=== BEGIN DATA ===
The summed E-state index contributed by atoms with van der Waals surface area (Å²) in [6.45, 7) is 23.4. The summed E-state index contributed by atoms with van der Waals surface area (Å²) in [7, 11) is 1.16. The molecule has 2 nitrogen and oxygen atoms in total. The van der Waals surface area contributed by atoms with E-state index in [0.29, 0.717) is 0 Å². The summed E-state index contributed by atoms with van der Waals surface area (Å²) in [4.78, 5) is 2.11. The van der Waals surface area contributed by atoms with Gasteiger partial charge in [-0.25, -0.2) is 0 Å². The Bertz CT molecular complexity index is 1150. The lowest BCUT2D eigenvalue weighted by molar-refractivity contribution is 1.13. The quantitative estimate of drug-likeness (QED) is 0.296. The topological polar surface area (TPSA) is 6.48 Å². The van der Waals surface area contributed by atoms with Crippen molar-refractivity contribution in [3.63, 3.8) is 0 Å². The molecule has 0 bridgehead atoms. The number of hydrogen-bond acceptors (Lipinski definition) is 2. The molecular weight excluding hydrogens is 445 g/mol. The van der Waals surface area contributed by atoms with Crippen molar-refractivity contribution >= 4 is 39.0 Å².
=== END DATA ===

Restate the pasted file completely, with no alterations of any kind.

The summed E-state index contributed by atoms with van der Waals surface area (Å²) in [6.45, 7) is 23.4. The summed E-state index contributed by atoms with van der Waals surface area (Å²) in [7, 11) is 1.16. The molecule has 2 nitrogen and oxygen atoms in total. The van der Waals surface area contributed by atoms with E-state index in [0.29, 0.717) is 0 Å². The summed E-state index contributed by atoms with van der Waals surface area (Å²) in [4.78, 5) is 2.11. The van der Waals surface area contributed by atoms with Gasteiger partial charge in [-0.25, -0.2) is 0 Å². The Bertz CT molecular complexity index is 1150. The lowest BCUT2D eigenvalue weighted by molar-refractivity contribution is 1.13. The quantitative estimate of drug-likeness (QED) is 0.296. The topological polar surface area (TPSA) is 6.48 Å². The van der Waals surface area contributed by atoms with Crippen molar-refractivity contribution in [3.63, 3.8) is 0 Å². The molecule has 0 bridgehead atoms. The number of hydrogen-bond acceptors (Lipinski definition) is 2. The molecular weight excluding hydrogens is 445 g/mol. The van der Waals surface area contributed by atoms with Crippen molar-refractivity contribution >= 4 is 39.0 Å².